Firefighters in the foothills of central California have made significant gains against a blaze that has killed at least two people and destroyed scores of homes in a devastating start to the state’s wildfire season, authorities said on Monday.
Crews had carved containment lines around 40 percent of the fire’s perimeter by Sunday night, up from 10 percent earlier in the day, and evacuation orders were lifted on Monday for two communities previously threatened.
Officials however reported a higher toll of property losses on Monday, with about 250 structures reduced to rubble, 50 more than estimated the previous day, and 75 buildings damaged.
The so-called Erskine Fire had blackened more than 45,000 acres of drought-parched brush and grass by Monday morning on the fringes of Lake Isabella in Kern County, California, about 110 miles (180 km) north of Los Angeles.
The blaze erupted Thursday afternoon and spread quickly through several communities south of the lake, driven by high winds, as it roared largely unchecked for two days and forced hundreds of residents from their homes.
Some 2,500 homes were threatened by flames at the fire’s peak.
On Friday, at least two people were confirmed to have been killed in the blaze. Kern County fire authorities warned that the death toll could rise as investigators combed through the rubble of homes that went up in flames.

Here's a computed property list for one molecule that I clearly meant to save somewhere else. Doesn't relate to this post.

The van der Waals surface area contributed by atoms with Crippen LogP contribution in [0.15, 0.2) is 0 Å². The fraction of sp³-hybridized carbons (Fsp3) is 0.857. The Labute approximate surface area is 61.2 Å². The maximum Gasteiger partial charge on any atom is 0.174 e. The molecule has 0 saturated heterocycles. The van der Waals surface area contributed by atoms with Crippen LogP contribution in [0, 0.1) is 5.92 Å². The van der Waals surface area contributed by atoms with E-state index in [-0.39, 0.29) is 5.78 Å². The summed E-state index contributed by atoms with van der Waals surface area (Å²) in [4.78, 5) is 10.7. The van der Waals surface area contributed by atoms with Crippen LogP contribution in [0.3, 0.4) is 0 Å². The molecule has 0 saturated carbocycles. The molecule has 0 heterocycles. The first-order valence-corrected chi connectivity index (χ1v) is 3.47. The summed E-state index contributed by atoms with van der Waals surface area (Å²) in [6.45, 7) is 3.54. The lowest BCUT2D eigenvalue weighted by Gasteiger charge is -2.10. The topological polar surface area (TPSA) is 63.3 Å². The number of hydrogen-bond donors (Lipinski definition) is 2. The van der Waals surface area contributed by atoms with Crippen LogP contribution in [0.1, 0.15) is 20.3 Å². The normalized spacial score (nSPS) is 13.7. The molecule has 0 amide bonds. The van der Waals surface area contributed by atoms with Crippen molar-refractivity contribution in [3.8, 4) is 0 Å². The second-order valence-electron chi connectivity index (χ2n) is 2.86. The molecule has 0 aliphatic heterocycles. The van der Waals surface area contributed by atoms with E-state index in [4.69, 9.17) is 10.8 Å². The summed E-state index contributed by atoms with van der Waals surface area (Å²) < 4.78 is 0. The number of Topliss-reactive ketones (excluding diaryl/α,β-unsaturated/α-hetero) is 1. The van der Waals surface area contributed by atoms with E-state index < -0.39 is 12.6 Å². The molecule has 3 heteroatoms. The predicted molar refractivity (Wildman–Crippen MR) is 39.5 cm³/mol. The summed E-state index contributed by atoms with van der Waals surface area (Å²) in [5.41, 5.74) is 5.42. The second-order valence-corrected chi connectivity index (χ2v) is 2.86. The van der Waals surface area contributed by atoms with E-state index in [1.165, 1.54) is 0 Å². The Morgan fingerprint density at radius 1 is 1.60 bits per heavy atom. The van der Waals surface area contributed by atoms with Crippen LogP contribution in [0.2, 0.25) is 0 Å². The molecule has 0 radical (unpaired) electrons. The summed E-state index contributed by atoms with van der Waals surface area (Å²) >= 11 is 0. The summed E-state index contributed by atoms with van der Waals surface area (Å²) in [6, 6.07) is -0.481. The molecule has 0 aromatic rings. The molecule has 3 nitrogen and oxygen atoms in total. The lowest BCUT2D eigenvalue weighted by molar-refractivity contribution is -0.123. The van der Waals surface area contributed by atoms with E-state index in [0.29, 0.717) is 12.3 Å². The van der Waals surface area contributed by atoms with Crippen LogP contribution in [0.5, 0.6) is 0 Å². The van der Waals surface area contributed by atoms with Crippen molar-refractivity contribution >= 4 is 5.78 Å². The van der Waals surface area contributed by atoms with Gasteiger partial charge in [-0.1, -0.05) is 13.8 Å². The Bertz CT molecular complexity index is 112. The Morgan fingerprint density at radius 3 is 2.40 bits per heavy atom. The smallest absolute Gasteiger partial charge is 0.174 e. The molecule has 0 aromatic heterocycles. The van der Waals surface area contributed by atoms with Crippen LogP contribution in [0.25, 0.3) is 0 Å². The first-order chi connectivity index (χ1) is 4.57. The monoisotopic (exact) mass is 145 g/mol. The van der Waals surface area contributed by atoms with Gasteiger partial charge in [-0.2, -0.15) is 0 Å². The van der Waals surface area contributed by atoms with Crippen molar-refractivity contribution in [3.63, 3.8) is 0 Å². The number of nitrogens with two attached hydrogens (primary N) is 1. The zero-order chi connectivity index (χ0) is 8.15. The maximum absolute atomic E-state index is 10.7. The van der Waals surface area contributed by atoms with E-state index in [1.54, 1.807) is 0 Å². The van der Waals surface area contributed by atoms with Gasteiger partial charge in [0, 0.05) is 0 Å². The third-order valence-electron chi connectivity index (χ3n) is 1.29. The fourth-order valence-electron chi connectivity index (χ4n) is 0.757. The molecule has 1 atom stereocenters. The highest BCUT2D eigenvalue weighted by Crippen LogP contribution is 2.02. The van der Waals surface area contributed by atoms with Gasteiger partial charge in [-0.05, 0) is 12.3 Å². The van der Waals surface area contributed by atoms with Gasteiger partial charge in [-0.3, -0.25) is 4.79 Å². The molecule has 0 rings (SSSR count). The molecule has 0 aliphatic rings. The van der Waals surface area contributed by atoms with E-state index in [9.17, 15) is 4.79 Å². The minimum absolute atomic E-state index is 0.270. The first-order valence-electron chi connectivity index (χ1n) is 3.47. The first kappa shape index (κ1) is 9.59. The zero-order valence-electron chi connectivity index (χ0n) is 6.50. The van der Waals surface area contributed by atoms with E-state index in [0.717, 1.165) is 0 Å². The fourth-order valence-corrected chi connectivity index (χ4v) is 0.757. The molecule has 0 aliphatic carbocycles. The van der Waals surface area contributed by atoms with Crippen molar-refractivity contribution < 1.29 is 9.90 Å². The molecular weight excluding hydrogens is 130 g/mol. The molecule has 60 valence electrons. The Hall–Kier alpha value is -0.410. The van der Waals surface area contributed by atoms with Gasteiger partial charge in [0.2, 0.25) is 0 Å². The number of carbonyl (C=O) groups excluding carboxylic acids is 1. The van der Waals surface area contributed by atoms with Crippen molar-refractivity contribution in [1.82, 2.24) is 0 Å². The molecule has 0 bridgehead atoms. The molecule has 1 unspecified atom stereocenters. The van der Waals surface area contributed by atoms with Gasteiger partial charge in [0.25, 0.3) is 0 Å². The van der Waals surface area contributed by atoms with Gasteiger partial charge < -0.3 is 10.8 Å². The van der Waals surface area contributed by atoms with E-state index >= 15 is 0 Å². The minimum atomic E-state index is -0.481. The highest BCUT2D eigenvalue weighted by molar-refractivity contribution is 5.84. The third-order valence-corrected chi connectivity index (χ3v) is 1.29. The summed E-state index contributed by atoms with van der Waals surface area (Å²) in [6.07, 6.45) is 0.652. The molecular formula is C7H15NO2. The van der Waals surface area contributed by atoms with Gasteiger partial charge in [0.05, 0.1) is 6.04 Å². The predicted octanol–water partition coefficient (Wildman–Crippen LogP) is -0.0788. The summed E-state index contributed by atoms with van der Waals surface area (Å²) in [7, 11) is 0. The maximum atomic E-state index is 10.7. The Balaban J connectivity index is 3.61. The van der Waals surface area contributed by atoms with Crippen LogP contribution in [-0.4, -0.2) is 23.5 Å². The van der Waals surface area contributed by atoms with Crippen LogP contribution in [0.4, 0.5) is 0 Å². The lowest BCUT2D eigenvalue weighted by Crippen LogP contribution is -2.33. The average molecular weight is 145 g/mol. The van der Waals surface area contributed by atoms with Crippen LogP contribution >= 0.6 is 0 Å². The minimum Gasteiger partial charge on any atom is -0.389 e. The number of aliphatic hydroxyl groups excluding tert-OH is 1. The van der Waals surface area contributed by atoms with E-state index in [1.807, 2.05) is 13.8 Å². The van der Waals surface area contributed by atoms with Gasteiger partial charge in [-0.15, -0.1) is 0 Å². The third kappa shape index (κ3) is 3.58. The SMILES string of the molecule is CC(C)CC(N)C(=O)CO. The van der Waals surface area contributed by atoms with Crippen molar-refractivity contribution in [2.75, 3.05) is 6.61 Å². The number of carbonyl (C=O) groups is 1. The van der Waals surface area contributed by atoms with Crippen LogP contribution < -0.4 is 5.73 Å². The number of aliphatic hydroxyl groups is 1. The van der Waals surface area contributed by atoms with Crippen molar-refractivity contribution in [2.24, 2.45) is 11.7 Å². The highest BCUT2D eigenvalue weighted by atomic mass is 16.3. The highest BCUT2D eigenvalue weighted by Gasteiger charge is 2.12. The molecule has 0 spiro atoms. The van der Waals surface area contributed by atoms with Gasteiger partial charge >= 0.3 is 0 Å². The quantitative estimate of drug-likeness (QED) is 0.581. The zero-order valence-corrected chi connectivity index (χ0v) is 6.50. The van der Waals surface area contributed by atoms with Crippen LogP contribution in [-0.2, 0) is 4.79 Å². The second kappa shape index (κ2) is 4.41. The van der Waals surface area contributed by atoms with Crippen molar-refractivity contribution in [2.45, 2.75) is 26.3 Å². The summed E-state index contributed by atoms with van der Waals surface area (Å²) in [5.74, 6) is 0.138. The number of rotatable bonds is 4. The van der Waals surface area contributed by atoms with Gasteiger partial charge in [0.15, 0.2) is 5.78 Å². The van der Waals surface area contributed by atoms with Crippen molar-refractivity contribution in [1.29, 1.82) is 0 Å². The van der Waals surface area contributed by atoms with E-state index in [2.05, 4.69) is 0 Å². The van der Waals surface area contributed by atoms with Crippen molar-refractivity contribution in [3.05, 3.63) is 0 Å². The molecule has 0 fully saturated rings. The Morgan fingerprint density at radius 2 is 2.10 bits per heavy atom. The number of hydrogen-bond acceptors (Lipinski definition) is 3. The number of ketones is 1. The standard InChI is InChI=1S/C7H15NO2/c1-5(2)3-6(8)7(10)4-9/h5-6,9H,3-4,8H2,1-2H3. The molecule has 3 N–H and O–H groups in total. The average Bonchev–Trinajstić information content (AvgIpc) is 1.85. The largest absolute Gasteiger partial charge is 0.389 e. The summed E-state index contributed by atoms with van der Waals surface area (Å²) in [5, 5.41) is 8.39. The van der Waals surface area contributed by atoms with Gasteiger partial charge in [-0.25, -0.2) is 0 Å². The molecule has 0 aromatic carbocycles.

Anglican priest Byron McKaig and his wife, Gladys, were killed in the fire, Bishop Eric Menees of the Anglican Diocese of San Joaquin said in a statement.
The cause of the fire was under investigation.
More than 2,000 personnel have been assigned to the blaze, the biggest and most destructive of nine large wildfires burning up and down the state, from the Klamath National Forest near Oregon to desert scrubland close to the Mexico border. Most of those were at least 60 percent contained by Monday.
A blistering heat wave that has baked much of California in abnormally high temperatures ranging from the upper 90s to the triple digits has been a major factor contributing to the conflagrations.
While California’s wildfire season officially began in May, the rash of blazes since last week signaled the state’s first widespread outbreak of intense, deadly fire activity this year.
Daniel Berlant, a spokesman for the California Department of Forestry and Fire Protection, said the state had already experienced some 2,400 wildfires, small and large, since January. They burned a total of 99,000 acres (400 square km).
Winter and spring rainfalls helped ease drought conditions but also helped spur growth of grasses and brush that have since dried out, providing more potential fuel for wildfires, he said.